Alberta Clipper, Arctic Vortex, or Arctic Clipper, regardless of what you call them, weather conditions identified as those delivering brutally cold weather are sure to get your attention. While some groan and grumble about the sharply colder weather conditions, there actually a number of benefits with its coming.
You may cringe at the additional BTU’s needed to keep our abodes warm, but the extremely cold conditions provide some special relief, at the very least, to slow down a number of forest pests.
Over the last several decades cold weather conditions have moderated. While milder winters may seem like a plus, our forests have been paying the price. The moderating temperatures occurring over a number of winters has opened the door for a number of invasive insect species to take hold and spread. And many of those pests are causing huge problems across the state.
For a number of years the hemlock trees have been attacked by the Hemlock Woolly Adelgid.
A few cold winters in the recent past have had a positive effect on the insect.
However entomologists note that the mercury needs to drop to minus four or five degrees in order to have a lethal effect on this particular insect.
That’s the good news, especially in light of several severe cold snaps that occurred recently, with several more predicted to come.
On the other hand, when an invasive species takes hold, such as the Hemlock Woolly Adelgid, the temperature cause and effect may only provide a temporary solution.
The Hemlock Woolly Adelgid was first discovered in eastern North America in 1951 near Richmond, VA. In the late 1980’s, this invasive began to rapidly spread in hemlock forests from its point of introduction. It has since spread to 17 eastern states and threatens two species of hemlock--the eastern hemlock, Tsuga Canadensis, and Carolina hemlock, Tsuga caroliniana Engelm.
Another destructive forest pest, the Emerald ash borer (Agrilus planipennis Fairmaire) is also found in PA. This invasive is a half-inch long metallic green beetle originating from Asia and first identified in North America in 2002. This forest pest was detected in western PA in 2007. Now a decade later this insect can be found in nearly every county of the Commonwealth.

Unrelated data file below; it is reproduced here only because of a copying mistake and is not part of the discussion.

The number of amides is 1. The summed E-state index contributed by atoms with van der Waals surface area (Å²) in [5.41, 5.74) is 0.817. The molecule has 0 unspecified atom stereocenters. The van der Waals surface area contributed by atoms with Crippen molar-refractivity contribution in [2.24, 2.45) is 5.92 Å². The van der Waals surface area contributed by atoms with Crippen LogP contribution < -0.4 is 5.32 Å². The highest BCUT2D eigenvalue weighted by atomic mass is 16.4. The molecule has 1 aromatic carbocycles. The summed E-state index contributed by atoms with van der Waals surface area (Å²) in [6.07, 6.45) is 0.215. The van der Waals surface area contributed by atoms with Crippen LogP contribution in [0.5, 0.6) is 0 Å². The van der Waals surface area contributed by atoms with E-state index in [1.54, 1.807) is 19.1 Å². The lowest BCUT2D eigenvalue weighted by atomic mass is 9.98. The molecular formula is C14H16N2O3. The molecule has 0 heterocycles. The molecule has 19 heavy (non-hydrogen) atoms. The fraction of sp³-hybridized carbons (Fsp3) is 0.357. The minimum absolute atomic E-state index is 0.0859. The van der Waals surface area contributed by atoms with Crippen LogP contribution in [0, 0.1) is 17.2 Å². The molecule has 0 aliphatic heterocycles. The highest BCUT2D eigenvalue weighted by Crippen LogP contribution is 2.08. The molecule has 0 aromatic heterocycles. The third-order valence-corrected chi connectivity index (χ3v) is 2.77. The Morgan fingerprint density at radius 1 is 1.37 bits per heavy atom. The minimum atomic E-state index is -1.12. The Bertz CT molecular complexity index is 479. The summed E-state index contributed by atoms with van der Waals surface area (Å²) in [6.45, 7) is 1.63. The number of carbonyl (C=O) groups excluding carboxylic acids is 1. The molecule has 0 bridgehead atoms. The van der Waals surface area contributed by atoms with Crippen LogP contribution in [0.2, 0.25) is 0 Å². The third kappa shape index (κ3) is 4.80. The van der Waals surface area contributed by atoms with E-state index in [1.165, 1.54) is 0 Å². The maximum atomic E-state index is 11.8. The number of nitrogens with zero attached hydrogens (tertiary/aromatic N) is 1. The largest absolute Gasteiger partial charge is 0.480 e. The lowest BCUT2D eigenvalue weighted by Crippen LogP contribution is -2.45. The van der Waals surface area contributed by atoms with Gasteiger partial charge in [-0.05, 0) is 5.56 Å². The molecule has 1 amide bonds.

The larval stage of this beetle is harmful, feeding exclusively on ash trees under the bark and killing them within three to five years after infestation.
This past fall the Department of Conservation and Natural Resources (Bureau of Forestry) reported that this invasive has spread across the entire Commonwealth.
Since they were first identified in 2002, this particular insect has spread across 20 states.
Again the sustained cold weather will help. However researchers believe for cold temperatures to really take a toll on this insect, the mercury needs to drop to the minus 30 degree mark to really make a big difference. While the thermometer has not given us those kinds of readings, nevertheless we can only hope the recent cold snaps will help.
While any setback for insects may be only temporary, you could say those old fashioned winters some talk about do provide some interesting tradeoffs.
Let’s hope for another cold snap or two to provide a shorter growing season for any number of uninvited forest pests.
THE WINTER REPORT
With the recent snows and cooler temperatures, the winter recreation season has begun! To find out if your favorite PA State Park has favorable conditions for winter activities, check out the State Parks’ Winter Report to monitor snow and ice.
The report is updated weekly (at a minimum) by state parks. Provided are ice thickness and ice activities, when available, at a given park facility.
The report also lists the snow depth and what snow activities are available.
There is an easy-to-use website that allows you to search either by park or by specific winter recreation activity. So check out the Winter Report to learn if your favorite PA State Park has favorable conditions for winter activities. The Winter Report can be found at http://www.dcnr.pa.gov/StateParks/WinterReport/Pages/default.aspx.
GREAT AMERICAN OUTDOOR SHOW
The Great American Outdoor Show is scheduled for Saturday, Feb. 3 through Sunday, Feb. 11, at the State Farm Show Complex in Harrisburg.
Packing the 650,000-square-foot exhibit space are nearly 1,100 exhibitors, including shooting sports manufacturers, boat and RV dealers, hunting and fishing retailers, and more than 400 outfitters and boat captains. The Great American Outdoor Show is the world’s largest consumer outdoor show.
This year attendees can enjoy everything including testing their archery skills for prizes in the 3D Bowhunter Challenge, world-class fishing lessons from pro anglers at the 5,000-gallon Hawg Tank, more than 200 hunting and fishing seminars, and meeting their favorite celebrities and outdoor personalities.
Returning this year will be the high-flying, big-splashing Dock Dogs, the NRA Air Gun Range and the Air Soft Experience, the Eddie Eagle Kids Zone, the NRA Foundation Sportsmen’s Banquet, and the NRA Country Concert.
The show kicks off Feb. 3 and runs through Feb. 11.
For more information about the 2018 show, including ticket sales, guest appearances and special events, go to www.greatamericanoutdoorshow.org.
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Charlie Burchfield is an active member and past president of the Pennsylvania Outdoor Writers Association, an active member of the Professional Outdoor Media Association, Outdoor Writers Assoc. of America and the Mason-Dixon Outdoor Writers. Gateway Outdoors e-mail is GWOutdoors@comcast.net